There are many ways to enjoy this sort of aged cheese. Many people use it interchangeably with other hard cheeses like Parmigiano-Reggiano, and will grate it over pastas and salads. It is often sliced and served on cheese platters alongside dried fruits, nuts, and toasted flat breads or crackers, too. People who eat it plain will often pair it with full-bodied beers and lagers or red wine. Sipping brandy or scotch while enjoying the cheese is also popular.

Storage and Shelf Life

Aged Gouda does not usually require refrigeration, though keeping it cool is recommended by most food safety experts. Unlike fresh cheeses, aged variations are not usually prone to quick spoilage. Just the same, keeping any unused portions under refrigeration will help them taste fresh for longer, and can also help discourage the growth of bacteria.


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Discuss this Article

Post 6

Strong cheeses are my favorites and I find many of the others to taste kind of bland after eating cheeses like aged Gouda.

I even like to make my own macaroni and cheese with a combination of smoked Gouda and Parmesan cheese. This would also taste good with regular Gouda cheese, but the smoked flavor is really delicious.

Many of your larger grocery stores will have a specialty cheese section where you can find different cheeses like Gouda. If you aren't able to find it locally, I have also had good results ordering it online.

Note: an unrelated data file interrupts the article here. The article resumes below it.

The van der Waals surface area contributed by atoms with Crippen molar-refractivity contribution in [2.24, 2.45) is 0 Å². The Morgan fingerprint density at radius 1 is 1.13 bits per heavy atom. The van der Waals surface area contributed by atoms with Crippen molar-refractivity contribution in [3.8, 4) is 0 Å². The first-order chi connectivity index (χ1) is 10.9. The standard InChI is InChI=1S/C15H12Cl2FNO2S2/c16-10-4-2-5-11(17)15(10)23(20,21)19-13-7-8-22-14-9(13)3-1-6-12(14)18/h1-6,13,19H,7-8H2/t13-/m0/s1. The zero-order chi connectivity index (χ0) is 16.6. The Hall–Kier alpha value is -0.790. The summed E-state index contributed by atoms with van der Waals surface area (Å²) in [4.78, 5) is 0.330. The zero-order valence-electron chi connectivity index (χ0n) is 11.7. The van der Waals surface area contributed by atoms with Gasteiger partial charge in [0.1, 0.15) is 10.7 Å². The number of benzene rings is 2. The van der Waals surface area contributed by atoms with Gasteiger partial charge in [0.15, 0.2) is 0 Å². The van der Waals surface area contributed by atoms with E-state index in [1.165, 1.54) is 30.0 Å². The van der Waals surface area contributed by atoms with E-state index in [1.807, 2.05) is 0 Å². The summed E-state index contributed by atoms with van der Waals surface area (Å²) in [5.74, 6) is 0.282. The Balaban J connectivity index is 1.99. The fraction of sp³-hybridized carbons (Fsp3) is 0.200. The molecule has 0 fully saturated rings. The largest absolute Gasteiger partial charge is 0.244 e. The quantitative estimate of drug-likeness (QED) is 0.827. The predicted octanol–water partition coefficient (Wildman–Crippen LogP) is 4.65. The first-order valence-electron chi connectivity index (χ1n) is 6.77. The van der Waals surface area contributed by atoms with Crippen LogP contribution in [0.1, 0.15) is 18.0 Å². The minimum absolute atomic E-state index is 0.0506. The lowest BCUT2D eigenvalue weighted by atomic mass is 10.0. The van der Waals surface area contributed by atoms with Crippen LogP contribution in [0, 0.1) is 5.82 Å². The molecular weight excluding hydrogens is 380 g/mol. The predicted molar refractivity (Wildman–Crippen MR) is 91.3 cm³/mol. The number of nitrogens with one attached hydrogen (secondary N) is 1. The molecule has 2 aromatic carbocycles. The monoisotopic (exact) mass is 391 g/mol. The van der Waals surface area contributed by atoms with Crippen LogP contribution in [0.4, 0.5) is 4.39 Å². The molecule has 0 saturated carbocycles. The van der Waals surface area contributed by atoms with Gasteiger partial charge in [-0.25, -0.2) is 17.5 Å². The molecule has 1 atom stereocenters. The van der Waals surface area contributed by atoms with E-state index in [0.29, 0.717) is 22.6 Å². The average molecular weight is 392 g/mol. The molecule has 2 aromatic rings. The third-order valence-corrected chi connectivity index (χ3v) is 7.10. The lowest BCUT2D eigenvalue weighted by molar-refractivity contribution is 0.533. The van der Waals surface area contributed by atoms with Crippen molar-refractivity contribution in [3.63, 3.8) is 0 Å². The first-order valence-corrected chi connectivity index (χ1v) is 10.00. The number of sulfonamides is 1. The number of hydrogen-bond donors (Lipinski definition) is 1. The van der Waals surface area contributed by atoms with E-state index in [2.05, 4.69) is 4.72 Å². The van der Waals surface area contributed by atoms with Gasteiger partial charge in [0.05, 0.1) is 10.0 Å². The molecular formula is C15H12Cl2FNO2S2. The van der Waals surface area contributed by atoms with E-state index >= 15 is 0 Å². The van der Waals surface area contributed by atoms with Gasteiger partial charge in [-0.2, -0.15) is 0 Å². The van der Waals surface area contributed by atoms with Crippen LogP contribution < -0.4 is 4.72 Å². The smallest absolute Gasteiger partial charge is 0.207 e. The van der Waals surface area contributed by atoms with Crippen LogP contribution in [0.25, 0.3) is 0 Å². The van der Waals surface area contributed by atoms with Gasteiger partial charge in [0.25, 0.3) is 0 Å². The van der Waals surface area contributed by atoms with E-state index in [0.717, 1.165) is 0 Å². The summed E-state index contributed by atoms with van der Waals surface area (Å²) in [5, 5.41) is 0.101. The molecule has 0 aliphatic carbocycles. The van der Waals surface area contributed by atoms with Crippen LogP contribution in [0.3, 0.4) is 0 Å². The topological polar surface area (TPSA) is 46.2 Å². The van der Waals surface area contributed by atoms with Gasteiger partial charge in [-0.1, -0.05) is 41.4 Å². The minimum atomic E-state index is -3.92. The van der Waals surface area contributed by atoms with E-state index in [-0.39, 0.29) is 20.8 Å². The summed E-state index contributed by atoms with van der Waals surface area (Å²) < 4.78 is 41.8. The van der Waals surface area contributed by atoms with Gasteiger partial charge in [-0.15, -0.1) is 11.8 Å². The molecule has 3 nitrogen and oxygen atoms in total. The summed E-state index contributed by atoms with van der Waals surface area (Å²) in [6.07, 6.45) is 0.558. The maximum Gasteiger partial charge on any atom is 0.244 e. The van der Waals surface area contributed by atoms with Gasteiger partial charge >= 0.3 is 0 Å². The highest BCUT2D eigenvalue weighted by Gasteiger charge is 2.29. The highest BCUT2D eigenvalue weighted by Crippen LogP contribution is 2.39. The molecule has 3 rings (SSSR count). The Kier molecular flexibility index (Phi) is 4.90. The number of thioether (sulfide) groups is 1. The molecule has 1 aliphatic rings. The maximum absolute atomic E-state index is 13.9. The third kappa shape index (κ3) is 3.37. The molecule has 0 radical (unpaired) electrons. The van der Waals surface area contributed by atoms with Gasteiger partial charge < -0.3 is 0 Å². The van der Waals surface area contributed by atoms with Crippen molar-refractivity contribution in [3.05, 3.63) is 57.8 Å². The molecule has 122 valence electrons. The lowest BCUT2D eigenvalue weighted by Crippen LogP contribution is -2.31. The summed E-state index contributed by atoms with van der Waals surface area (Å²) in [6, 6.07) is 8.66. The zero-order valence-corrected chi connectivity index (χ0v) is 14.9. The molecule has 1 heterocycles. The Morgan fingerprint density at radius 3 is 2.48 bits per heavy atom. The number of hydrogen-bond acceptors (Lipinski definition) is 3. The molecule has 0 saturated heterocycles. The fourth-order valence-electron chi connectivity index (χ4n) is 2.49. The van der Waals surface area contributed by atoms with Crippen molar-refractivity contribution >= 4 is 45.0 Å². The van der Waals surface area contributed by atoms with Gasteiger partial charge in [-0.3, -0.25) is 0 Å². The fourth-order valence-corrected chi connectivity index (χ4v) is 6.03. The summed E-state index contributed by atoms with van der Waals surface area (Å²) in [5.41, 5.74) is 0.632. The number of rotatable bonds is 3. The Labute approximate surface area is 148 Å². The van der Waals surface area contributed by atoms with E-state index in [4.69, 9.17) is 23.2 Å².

Many places will offer samples which gives you a chance to try the cheese before buying or before purchasing a larger quantity of it.

Post 5

Wow, aged gouda originated in a city in the Netherlands? How interesting. I don't know why but I always assume all fancy cheese is French! I suppose other European countries can make fancy cheese just as well as the French can though.

Post 4

@JessicaLynn - I'm the complete opposite. I think the flavor of aged gouda is strong enough to overpower a salad and most other flavors, so I would never top a salad with aged gouda. However, I happen to love the flavor so, I usually just eat gouda on it's own.

For me, the main problem is the expense. I'm not wealthy, and aged cheese tends to be much more expensive than regular cheese. The only time I buy aged gouda is if I have extra money, or if I really want to treat myself.

Post 3

@John57 - Aged Gouda is one of those cheeses where you know right away if you like it or not.

Have you ever tried it in a soup recipe?

I make a ham and cheese soup that includes both Cheddar and Gouda cheese. It does have twice as much of the Cheddar cheese as the Gouda, so the taste of the Gouda is not overpowering.

I find that it brings a distinct sharpness and flavor to the soup that isn't there if I only use the Cheddar cheese.

This is a very rich and filling soup that includes, carrots, celery, onion, ham and bacon. On cold winter days a pot of this soup does not last very long at my house.

Post 2

I guess I'm just not a cheese aficionado, because I prefer my aged gouda on a salad or something. I like the flavor OK, but not enough to just eat it one it's own.

However, I think it tastes delicious in a salad topped with some vinaigrette. If I'm feeling really classy, maybe I'll drink a glass of wine while eating my salad with aged gouda!

Post 1

I love most kinds of cheese, but aged Gouda cheese is usually too strong for my taste.

My son lives in Wisconsin, and they are known for many different kinds of cheese. Most times when we visit him, we will make a stop at a place that sells a variety of cheeses.

For someone who had not had anything other than cheddar, American or Swiss, I had to acquire a taste for some of the unique cheeses.

Some I liked right away, while others had to grow on me a little bit. No matter if I had the aged Gouda by itself or tried it with some other kind of food or drink, I was never able to enjoy the taste of it.